The next type of constraint pertains to financial difficulties that have compounded the problems of news-gathering and news-production, and made papers even less credible as they stretch and strain to make possible every single edition. The high death or hibernation toll among radios Boh, (2007, p.193-230), is clear proof of these difficulties. If currently there is little advertising in the press, and if industry and commerce behave as though advertising were doing journalist a favour, this is due largely to the very unprofessional approach to journalism of which the press is guilty, but also to the fear on the part of businessmen, of drastic government sanctions on anyone caught keen on investing in the private press. Increased professionalism would most likely lead to high circulation and more advertising, and consequently, more revenue 5
1.2 STATEMENT OF THE PROBLEM
A study on journalistic professionalism argued that it is a combination of two factors, secondary socialization of journalists in the workplace and the fetishization of journalistic norms and standards. In this way, undesirable traits in new journalists can be weeded out, and remaining journalists are free to cynically criticize journalistic professional norms as long as they keep working and following them. This criticism is adapted from sociological work on journalism and from philosopher Slavoj Žižek’s concept of ideology. It is clearly stated in the ethics of journalism that journalists are not to receive any form of bribe whether white, blue, green or brown envelope which has become common phenomenon among Nigeria journalists.
Many journalists derive pleasure in collecting brown envelope which is sending a bad signal and making public loosing confidence in journalism activities.
This research will x-ray the position of the Unity Fmas against the collection of brown envelope by its staff.
Democracy is nurtured and sustained by press freedom. This is because, the radio media give accurate account of the day to day happenings within and outside the polity. As a result, press freedom is essential to ensure that the media constantly monitor those in positions of authority without interference.
The media in Nigeria have found themselves in one form of restriction or another. There is restricted access to some information that will be of public interest. The constitutional duties assigned the media are not backed up with freedom to perform such duties. Indeed, governments at all levels mount pressure on the media through various laws and decrees, some of which were inherited from our colonial masters. In addition, some provisions of the code of ethics of the media act as restriction to them. In order to live up to their constitutional mandate of holding the government accountable to the people, the media dig deep and bring to the limelight “news behind the news”. In carrying out their duties they are harassed and sometimes the fear of being harassed has kept some media practitioners in their “shells”. These scenarios have sometimes, robbed the citizens of vital information that would help them make informed decisions and participate fully in the day-to-day governance of the society.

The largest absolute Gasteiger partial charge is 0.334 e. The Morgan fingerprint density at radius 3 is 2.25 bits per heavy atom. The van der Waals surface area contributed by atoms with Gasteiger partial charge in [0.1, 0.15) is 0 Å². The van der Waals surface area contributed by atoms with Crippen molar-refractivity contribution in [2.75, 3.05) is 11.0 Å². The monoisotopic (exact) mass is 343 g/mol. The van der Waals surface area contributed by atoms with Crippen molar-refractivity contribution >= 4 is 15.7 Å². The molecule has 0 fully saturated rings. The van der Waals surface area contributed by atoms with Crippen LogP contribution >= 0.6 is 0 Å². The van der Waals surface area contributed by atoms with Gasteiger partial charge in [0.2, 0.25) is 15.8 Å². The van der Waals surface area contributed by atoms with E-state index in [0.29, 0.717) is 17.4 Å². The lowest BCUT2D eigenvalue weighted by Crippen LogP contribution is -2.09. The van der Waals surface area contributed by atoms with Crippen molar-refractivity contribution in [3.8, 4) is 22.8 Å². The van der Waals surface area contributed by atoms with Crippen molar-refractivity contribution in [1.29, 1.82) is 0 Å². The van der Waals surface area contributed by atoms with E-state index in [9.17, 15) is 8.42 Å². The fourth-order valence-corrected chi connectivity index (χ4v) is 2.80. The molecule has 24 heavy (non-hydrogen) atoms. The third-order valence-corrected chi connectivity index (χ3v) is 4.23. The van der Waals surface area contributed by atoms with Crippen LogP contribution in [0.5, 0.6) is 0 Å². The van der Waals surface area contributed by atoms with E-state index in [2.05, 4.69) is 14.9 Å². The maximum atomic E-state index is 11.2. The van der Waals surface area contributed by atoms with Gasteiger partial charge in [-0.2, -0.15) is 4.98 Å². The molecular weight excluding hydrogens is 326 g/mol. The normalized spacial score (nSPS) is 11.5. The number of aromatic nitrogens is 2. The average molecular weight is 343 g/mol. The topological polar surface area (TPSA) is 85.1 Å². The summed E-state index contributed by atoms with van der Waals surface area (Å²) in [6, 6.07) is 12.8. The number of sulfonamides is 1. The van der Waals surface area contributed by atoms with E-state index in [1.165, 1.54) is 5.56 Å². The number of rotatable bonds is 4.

Though the world has divergent standards of democracy, best practices tend to suggest that radio media freedom is a prerequisite to democracy. In Nigeria, the clamour for democratic ideals does not carry along with it the freedom of the press that is imperative. Because Nigeria is operating a democratic government and is resolved never to assume a pariah status, she is determining her own standards of democracy. This paper, therefore, examined the level of freedom enjoyed by the media people and institutions in Nigeria.
Among the problems to a free press (constraints induced, of course, by government’s unchanging inclinations and asphyxiating laws over the years), is the inadequacy of professionalism and unity among journalists. Independence in journalism means freedom from all obligations that might interfere with the fidelity to the public interest. Therefore what the study wants to find out is; how does Radio Ownership Influences Professional Journalism Practice?
1.3 OBJECTIVES OF THE STUDY
1. To know the code of ethics expected of radio media to maintain in news broadcasting in Nigeria.
2. To evaluate the role of NUJ in maintaining legal and ethical standard in radio broadcasting in Nigeria especially in Ebonyi state..
3. To determine Radio ownership as constraint for professional journalism practice in FRCN.
4. To determine how journalist are been restricted from their duty.
5. To ascertain the extent to which journalist protect the confidentiality of their news sources.
6. To know the possible ways of solving the constraints and restrictions posed to media in maintaining legal and ethical standard in news broadcasting.
1.4 RESEARCH QUESTION